Book Review: The Dark Queens


Shelley Puhak

Rating: 3 out of 5.

published: 3rd March 2022
spoilers? none

Goodreads

Brunhild was a Visigothic princess, raised to be married off for the sake of alliance-building. Her sister-in-law Fredegund started out as a lowly palace slave. And yet – in sixth-century Merovingian France, where women were excluded from noble succession and royal politics was a blood sport – these two iron-willed strategists reigned over vast realms for decades, changing the face of Europe.

The two queens commanded armies, developed taxation policies, established infrastructure and negotiated with emperors and popes, all the time fighting a gruelling forty-year civil war with each other. Yet after Brunhild and Fredegund’s deaths, their stories were rewritten, their names consigned to slander and legend.

From the tangled primary evidence of Merovingian sources – the works of the chronicler Gregory of Tours and the Latin poet Venantius Fortunatus – award-winning writer Shelley Puhak weaves a gripping and intricate tale, its characters driven by ambition, lust and jealousy to acts of treachery and murderous violence. The Dark Queens resurrects these two women in all their complexity, painting a richly detailed portrait of a shadowy era and dispelling some of the stubbornest myths about female power.

Galley provided by publisher

The Dark Queens is a fascinating tale of two Merovingian women, who grasped for power and sometimes ruled over mid-first millennium mainland Europe, together whose domains spanned most of what is now France and Germany. These are two queens who have, for the most part in popular history at least, been consigned to the shelf, but Shelley Puhak brings them to life here in a very well-researched history.

The style of this book straddles something between a drier academic style and that of telling more of a story. It makes sense, really, because primary sources from the period are scarce compared with other periods, and secondary sources for these two women are distorted by the aims of the people writing them. However, I wouldn’t say it’s wholly successful in the latter aspect—it at times felt as though it couldn’t decide which style to prioritise. I’ve read plenty of history books which go for a much less academic style and are still clearly based on thorough underlying research. I do feel as though here that paucity of sources perhaps led a little to this straddling.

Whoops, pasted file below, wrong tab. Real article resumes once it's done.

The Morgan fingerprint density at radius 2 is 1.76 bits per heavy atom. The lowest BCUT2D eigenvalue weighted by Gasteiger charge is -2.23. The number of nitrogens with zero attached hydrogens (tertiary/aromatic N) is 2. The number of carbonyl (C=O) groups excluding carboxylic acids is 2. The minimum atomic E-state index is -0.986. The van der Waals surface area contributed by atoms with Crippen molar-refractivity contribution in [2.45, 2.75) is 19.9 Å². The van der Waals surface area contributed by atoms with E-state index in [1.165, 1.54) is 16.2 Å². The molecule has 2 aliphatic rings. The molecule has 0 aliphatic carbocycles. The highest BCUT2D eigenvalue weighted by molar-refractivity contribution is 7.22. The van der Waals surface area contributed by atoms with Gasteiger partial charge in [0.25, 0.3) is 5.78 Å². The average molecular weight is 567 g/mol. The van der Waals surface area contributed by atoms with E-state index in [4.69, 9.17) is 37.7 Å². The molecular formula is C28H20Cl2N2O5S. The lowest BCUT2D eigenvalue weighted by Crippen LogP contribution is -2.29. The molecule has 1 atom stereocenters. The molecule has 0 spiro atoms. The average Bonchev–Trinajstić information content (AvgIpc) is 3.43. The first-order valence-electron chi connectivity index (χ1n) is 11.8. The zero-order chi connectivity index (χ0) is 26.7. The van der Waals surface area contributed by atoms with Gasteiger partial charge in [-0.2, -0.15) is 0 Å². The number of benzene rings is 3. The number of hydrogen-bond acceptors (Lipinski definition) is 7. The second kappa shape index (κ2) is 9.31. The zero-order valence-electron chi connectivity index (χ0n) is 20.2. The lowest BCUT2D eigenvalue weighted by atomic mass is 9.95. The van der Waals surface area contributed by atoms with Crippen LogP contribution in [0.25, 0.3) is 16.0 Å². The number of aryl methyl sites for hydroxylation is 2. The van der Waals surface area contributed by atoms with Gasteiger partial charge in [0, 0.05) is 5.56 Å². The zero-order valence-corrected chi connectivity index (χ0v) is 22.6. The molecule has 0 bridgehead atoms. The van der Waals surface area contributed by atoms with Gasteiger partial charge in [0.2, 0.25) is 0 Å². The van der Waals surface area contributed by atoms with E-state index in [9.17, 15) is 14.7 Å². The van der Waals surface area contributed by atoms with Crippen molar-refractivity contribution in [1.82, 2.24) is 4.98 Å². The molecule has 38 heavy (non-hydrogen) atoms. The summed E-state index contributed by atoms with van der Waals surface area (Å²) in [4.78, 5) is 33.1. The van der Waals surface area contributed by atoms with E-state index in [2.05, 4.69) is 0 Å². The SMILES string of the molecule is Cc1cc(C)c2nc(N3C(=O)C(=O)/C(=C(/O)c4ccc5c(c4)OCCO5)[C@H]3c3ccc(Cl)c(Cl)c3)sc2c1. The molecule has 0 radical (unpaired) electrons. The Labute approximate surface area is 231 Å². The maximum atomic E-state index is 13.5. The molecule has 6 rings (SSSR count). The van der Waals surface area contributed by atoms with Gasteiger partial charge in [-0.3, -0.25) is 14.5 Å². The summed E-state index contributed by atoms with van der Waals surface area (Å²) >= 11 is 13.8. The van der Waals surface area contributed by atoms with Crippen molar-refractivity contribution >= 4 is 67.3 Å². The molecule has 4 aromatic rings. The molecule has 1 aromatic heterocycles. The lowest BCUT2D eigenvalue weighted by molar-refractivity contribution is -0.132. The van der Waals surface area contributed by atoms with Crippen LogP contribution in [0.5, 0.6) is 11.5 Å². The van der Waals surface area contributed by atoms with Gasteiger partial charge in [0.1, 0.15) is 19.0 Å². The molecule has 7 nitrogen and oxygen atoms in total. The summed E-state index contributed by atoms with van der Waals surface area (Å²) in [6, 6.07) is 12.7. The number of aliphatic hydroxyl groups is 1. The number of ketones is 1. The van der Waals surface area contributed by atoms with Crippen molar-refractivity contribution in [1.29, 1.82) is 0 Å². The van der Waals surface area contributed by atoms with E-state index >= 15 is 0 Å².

There are also a couple of things that I wanted more of and less of, respectively. The first of those is how these two queens’ reigns (although to call them reigns is perhaps misleading, since they never really ruled in their own right, by the sounds of it. It was always a regency, if only in name alone) led to the subsequent developments on mainland Europe. Basically, I wanted more of how all of this fit into the historical context. Because that was hinted at and, at times, it felt like the author wanted to take their examples and compare them to modern life.

Which leads me nicely to my next point! I have no issue, really, with the comparison to modern life, but for the fact that Puhak didn’t really follow through with it. But the way it was brought up, that’s what I wanted less of. Less of the whole “they have simply become bywords for the evil stepmother/female poisoner stereotype! Misogyny at work!” because, really, that felt trite. It isn’t just misogyny that turns historical figures into stereotypes and demons (think Richard III?), so to simply condense it down to that felt quite like saying “look! We women have never been allowed power! Men don’t like powerful women!” It was, in all, simplistic and somewhat of a disappointing end to the book. These are two very complex women, as Puhak notes, so it feels reductive to summarise their story by saying it’s all due to misogyny. (I hope this point makes sense, because I can no longer tell.)

However, in all, this was an enjoyable read. This was a period of time I’ve read very little about (except for British history), so I did like reading this book and the story it told. I just felt, with the end, that it was a bit of a let down.

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